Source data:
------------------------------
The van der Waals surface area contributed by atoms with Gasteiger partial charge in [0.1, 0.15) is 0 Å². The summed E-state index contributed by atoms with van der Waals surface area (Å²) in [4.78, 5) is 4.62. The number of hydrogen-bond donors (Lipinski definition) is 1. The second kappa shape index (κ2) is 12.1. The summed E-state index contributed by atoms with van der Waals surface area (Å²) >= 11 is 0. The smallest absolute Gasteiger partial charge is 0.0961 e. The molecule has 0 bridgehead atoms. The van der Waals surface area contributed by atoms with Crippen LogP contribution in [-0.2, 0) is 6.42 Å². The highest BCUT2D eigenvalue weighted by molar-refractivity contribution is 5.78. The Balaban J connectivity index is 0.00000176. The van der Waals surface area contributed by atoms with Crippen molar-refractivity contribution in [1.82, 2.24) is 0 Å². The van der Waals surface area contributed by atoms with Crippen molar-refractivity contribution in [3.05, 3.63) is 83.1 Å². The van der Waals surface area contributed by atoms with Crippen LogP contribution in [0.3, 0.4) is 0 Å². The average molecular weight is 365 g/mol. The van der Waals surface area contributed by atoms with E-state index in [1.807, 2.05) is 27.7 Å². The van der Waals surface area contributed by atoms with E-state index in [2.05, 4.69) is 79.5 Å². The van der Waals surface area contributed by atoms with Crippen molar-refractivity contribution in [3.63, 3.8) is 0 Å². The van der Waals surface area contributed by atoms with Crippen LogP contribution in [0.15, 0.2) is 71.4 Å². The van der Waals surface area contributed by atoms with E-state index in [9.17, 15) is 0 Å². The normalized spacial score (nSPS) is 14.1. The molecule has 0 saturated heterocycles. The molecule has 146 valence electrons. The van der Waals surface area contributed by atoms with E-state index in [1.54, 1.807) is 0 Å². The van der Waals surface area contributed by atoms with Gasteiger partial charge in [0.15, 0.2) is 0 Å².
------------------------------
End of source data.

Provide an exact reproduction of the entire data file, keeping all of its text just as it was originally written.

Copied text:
The van der Waals surface area contributed by atoms with Gasteiger partial charge in [0.1, 0.15) is 0 Å². The summed E-state index contributed by atoms with van der Waals surface area (Å²) in [4.78, 5) is 4.62. The number of hydrogen-bond donors (Lipinski definition) is 1. The second kappa shape index (κ2) is 12.1. The summed E-state index contributed by atoms with van der Waals surface area (Å²) >= 11 is 0. The smallest absolute Gasteiger partial charge is 0.0961 e. The molecule has 0 bridgehead atoms. The van der Waals surface area contributed by atoms with Crippen LogP contribution in [-0.2, 0) is 6.42 Å². The highest BCUT2D eigenvalue weighted by molar-refractivity contribution is 5.78. The Balaban J connectivity index is 0.00000176. The van der Waals surface area contributed by atoms with Crippen molar-refractivity contribution in [1.82, 2.24) is 0 Å². The van der Waals surface area contributed by atoms with Crippen molar-refractivity contribution in [3.05, 3.63) is 83.1 Å². The van der Waals surface area contributed by atoms with Crippen LogP contribution in [0.3, 0.4) is 0 Å². The average molecular weight is 365 g/mol. The van der Waals surface area contributed by atoms with E-state index in [1.807, 2.05) is 27.7 Å². The van der Waals surface area contributed by atoms with E-state index in [2.05, 4.69) is 79.5 Å². The van der Waals surface area contributed by atoms with Crippen molar-refractivity contribution in [3.63, 3.8) is 0 Å². The van der Waals surface area contributed by atoms with Crippen LogP contribution in [0.15, 0.2) is 71.4 Å². The van der Waals surface area contributed by atoms with E-state index in [9.17, 15) is 0 Å². The normalized spacial score (nSPS) is 14.1. The molecule has 0 saturated heterocycles. The molecule has 146 valence electrons. The van der Waals surface area contributed by atoms with E-state index in [1.54, 1.807) is 0 Å². The van der Waals surface area contributed by atoms with Gasteiger partial charge in [0.15, 0.2) is 0 Å².